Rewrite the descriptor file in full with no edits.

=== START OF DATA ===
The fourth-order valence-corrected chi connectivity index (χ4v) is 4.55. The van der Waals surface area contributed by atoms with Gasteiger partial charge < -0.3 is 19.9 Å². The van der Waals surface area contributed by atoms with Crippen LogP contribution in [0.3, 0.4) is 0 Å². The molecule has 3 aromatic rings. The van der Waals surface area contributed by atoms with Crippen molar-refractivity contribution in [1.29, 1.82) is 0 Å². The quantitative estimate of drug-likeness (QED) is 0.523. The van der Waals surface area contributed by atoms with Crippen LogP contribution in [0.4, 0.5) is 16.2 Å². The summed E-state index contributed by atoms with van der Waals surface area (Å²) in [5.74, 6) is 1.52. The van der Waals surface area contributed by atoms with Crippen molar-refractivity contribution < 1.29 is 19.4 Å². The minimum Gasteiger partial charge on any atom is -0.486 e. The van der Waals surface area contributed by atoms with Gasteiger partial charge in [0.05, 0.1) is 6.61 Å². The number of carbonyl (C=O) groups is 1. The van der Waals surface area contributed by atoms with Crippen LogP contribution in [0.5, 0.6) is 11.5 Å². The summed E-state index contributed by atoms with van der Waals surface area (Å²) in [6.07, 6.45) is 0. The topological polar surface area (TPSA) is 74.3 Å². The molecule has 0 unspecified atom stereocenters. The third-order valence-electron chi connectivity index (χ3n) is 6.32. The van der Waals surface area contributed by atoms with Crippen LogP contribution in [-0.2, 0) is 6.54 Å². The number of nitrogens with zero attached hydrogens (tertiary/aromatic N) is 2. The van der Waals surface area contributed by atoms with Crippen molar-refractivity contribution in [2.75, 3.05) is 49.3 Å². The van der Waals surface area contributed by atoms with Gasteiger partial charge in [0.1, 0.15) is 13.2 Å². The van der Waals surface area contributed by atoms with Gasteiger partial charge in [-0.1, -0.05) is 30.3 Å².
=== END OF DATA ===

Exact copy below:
The fourth-order valence-corrected chi connectivity index (χ4v) is 4.55. The van der Waals surface area contributed by atoms with Gasteiger partial charge < -0.3 is 19.9 Å². The van der Waals surface area contributed by atoms with Crippen LogP contribution in [0.3, 0.4) is 0 Å². The molecule has 3 aromatic rings. The van der Waals surface area contributed by atoms with Crippen molar-refractivity contribution in [1.29, 1.82) is 0 Å². The quantitative estimate of drug-likeness (QED) is 0.523. The van der Waals surface area contributed by atoms with Crippen LogP contribution in [0.4, 0.5) is 16.2 Å². The summed E-state index contributed by atoms with van der Waals surface area (Å²) in [5.74, 6) is 1.52. The van der Waals surface area contributed by atoms with Crippen molar-refractivity contribution < 1.29 is 19.4 Å². The minimum Gasteiger partial charge on any atom is -0.486 e. The van der Waals surface area contributed by atoms with Gasteiger partial charge in [0.05, 0.1) is 6.61 Å². The number of carbonyl (C=O) groups is 1. The van der Waals surface area contributed by atoms with Crippen LogP contribution in [0.5, 0.6) is 11.5 Å². The summed E-state index contributed by atoms with van der Waals surface area (Å²) in [6.07, 6.45) is 0. The topological polar surface area (TPSA) is 74.3 Å². The molecule has 0 unspecified atom stereocenters. The third-order valence-electron chi connectivity index (χ3n) is 6.32. The van der Waals surface area contributed by atoms with Crippen LogP contribution in [-0.2, 0) is 6.54 Å². The number of nitrogens with zero attached hydrogens (tertiary/aromatic N) is 2. The van der Waals surface area contributed by atoms with Crippen molar-refractivity contribution in [2.75, 3.05) is 49.3 Å². The van der Waals surface area contributed by atoms with Gasteiger partial charge in [0.1, 0.15) is 13.2 Å². The van der Waals surface area contributed by atoms with Gasteiger partial charge in [-0.1, -0.05) is 30.3 Å².